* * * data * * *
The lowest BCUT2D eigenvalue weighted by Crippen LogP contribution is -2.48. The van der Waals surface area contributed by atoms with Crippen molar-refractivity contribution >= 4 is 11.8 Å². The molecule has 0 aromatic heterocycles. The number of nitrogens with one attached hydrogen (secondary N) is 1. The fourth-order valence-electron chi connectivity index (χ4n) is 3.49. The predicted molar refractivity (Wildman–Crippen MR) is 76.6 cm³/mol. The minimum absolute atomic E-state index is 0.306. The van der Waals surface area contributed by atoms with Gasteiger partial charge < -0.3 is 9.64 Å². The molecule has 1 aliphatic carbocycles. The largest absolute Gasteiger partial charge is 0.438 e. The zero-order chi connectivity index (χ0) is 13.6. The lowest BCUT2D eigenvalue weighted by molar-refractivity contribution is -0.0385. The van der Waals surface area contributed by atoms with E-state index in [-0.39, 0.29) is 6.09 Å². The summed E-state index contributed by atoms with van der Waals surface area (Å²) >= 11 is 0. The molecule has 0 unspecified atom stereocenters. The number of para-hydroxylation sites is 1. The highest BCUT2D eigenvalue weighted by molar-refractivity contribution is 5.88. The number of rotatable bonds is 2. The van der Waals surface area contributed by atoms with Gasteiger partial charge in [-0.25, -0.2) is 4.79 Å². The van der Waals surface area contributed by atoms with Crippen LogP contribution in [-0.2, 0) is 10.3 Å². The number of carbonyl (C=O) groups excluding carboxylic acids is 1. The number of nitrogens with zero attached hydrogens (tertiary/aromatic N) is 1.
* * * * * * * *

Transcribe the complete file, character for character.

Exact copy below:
The lowest BCUT2D eigenvalue weighted by Crippen LogP contribution is -2.48. The van der Waals surface area contributed by atoms with Crippen molar-refractivity contribution >= 4 is 11.8 Å². The molecule has 0 aromatic heterocycles. The number of nitrogens with one attached hydrogen (secondary N) is 1. The fourth-order valence-electron chi connectivity index (χ4n) is 3.49. The predicted molar refractivity (Wildman–Crippen MR) is 76.6 cm³/mol. The minimum absolute atomic E-state index is 0.306. The van der Waals surface area contributed by atoms with Gasteiger partial charge < -0.3 is 9.64 Å². The molecule has 1 aliphatic carbocycles. The largest absolute Gasteiger partial charge is 0.438 e. The zero-order chi connectivity index (χ0) is 13.6. The lowest BCUT2D eigenvalue weighted by molar-refractivity contribution is -0.0385. The van der Waals surface area contributed by atoms with E-state index in [-0.39, 0.29) is 6.09 Å². The summed E-state index contributed by atoms with van der Waals surface area (Å²) >= 11 is 0. The molecule has 0 unspecified atom stereocenters. The number of para-hydroxylation sites is 1. The highest BCUT2D eigenvalue weighted by molar-refractivity contribution is 5.88. The number of rotatable bonds is 2. The van der Waals surface area contributed by atoms with Gasteiger partial charge in [-0.25, -0.2) is 4.79 Å². The van der Waals surface area contributed by atoms with Crippen LogP contribution in [-0.2, 0) is 10.3 Å². The number of carbonyl (C=O) groups excluding carboxylic acids is 1. The number of nitrogens with zero attached hydrogens (tertiary/aromatic N) is 1.